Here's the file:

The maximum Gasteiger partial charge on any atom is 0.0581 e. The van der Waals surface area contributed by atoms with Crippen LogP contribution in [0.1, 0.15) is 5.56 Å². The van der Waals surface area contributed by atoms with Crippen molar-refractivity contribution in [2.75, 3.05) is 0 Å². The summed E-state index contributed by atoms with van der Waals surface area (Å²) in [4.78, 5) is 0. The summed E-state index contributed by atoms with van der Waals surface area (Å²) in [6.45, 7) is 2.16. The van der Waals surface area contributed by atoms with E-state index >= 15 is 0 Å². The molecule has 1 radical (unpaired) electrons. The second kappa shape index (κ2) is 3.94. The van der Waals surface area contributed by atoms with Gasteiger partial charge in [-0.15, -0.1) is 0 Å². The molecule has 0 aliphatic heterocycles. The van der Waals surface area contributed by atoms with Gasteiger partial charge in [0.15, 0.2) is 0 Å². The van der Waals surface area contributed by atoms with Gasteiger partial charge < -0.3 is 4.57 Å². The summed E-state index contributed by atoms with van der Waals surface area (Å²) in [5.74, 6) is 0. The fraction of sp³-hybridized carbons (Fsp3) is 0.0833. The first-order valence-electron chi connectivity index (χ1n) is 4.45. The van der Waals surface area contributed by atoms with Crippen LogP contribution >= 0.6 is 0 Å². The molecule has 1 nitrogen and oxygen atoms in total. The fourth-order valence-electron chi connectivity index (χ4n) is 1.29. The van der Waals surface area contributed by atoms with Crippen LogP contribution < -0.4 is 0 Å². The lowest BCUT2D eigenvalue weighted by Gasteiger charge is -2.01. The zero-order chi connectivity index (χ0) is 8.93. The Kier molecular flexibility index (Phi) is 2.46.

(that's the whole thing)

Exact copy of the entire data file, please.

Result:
The maximum Gasteiger partial charge on any atom is 0.0581 e. The van der Waals surface area contributed by atoms with Crippen LogP contribution in [0.1, 0.15) is 5.56 Å². The van der Waals surface area contributed by atoms with Crippen molar-refractivity contribution in [2.75, 3.05) is 0 Å². The summed E-state index contributed by atoms with van der Waals surface area (Å²) in [4.78, 5) is 0. The summed E-state index contributed by atoms with van der Waals surface area (Å²) in [6.45, 7) is 2.16. The van der Waals surface area contributed by atoms with E-state index >= 15 is 0 Å². The molecule has 1 radical (unpaired) electrons. The second kappa shape index (κ2) is 3.94. The van der Waals surface area contributed by atoms with Gasteiger partial charge in [-0.15, -0.1) is 0 Å². The molecule has 0 aliphatic heterocycles. The van der Waals surface area contributed by atoms with Gasteiger partial charge in [0.15, 0.2) is 0 Å². The van der Waals surface area contributed by atoms with Gasteiger partial charge < -0.3 is 4.57 Å². The summed E-state index contributed by atoms with van der Waals surface area (Å²) in [5.74, 6) is 0. The fraction of sp³-hybridized carbons (Fsp3) is 0.0833. The first-order valence-electron chi connectivity index (χ1n) is 4.45. The van der Waals surface area contributed by atoms with Crippen LogP contribution >= 0.6 is 0 Å². The molecule has 1 nitrogen and oxygen atoms in total. The fourth-order valence-electron chi connectivity index (χ4n) is 1.29. The van der Waals surface area contributed by atoms with Crippen LogP contribution < -0.4 is 0 Å². The lowest BCUT2D eigenvalue weighted by Gasteiger charge is -2.01. The zero-order chi connectivity index (χ0) is 8.93. The Kier molecular flexibility index (Phi) is 2.46.